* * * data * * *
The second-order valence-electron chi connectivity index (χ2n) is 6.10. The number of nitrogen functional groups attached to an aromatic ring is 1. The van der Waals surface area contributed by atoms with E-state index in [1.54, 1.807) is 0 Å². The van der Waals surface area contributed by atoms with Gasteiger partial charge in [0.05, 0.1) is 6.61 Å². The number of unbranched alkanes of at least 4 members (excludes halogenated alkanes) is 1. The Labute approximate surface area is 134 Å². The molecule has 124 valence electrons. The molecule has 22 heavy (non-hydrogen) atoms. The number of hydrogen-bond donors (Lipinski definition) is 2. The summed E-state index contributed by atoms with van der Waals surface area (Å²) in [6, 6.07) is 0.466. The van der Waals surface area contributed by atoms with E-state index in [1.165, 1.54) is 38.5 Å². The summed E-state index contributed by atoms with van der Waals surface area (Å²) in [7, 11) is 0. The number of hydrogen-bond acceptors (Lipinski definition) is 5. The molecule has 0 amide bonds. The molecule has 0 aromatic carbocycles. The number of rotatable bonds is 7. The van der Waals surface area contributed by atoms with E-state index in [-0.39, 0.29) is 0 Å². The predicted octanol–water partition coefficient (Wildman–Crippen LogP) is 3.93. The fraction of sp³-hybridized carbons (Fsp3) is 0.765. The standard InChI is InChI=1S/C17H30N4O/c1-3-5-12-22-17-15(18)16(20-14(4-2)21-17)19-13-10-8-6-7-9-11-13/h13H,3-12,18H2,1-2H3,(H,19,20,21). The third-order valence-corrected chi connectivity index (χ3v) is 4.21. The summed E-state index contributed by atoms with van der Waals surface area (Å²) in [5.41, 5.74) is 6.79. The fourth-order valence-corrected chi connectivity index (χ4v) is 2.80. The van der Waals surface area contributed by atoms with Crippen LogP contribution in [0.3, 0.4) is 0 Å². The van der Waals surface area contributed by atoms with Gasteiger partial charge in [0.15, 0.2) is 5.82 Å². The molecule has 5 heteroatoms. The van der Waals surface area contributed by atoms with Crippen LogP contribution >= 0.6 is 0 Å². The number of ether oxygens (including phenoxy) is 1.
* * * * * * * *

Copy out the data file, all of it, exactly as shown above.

The second-order valence-electron chi connectivity index (χ2n) is 6.10. The number of nitrogen functional groups attached to an aromatic ring is 1. The van der Waals surface area contributed by atoms with E-state index in [1.54, 1.807) is 0 Å². The van der Waals surface area contributed by atoms with Gasteiger partial charge in [0.05, 0.1) is 6.61 Å². The number of unbranched alkanes of at least 4 members (excludes halogenated alkanes) is 1. The Labute approximate surface area is 134 Å². The molecule has 124 valence electrons. The molecule has 22 heavy (non-hydrogen) atoms. The number of hydrogen-bond donors (Lipinski definition) is 2. The summed E-state index contributed by atoms with van der Waals surface area (Å²) in [6, 6.07) is 0.466. The van der Waals surface area contributed by atoms with E-state index in [1.165, 1.54) is 38.5 Å². The summed E-state index contributed by atoms with van der Waals surface area (Å²) in [7, 11) is 0. The number of hydrogen-bond acceptors (Lipinski definition) is 5. The molecule has 0 amide bonds. The molecule has 0 aromatic carbocycles. The number of rotatable bonds is 7. The van der Waals surface area contributed by atoms with E-state index in [-0.39, 0.29) is 0 Å². The predicted octanol–water partition coefficient (Wildman–Crippen LogP) is 3.93. The fraction of sp³-hybridized carbons (Fsp3) is 0.765. The standard InChI is InChI=1S/C17H30N4O/c1-3-5-12-22-17-15(18)16(20-14(4-2)21-17)19-13-10-8-6-7-9-11-13/h13H,3-12,18H2,1-2H3,(H,19,20,21). The third-order valence-corrected chi connectivity index (χ3v) is 4.21. The summed E-state index contributed by atoms with van der Waals surface area (Å²) in [5.41, 5.74) is 6.79. The fourth-order valence-corrected chi connectivity index (χ4v) is 2.80. The van der Waals surface area contributed by atoms with Crippen LogP contribution in [0.3, 0.4) is 0 Å². The van der Waals surface area contributed by atoms with Gasteiger partial charge in [0.15, 0.2) is 5.82 Å². The molecule has 5 heteroatoms. The van der Waals surface area contributed by atoms with Crippen LogP contribution >= 0.6 is 0 Å². The number of ether oxygens (including phenoxy) is 1.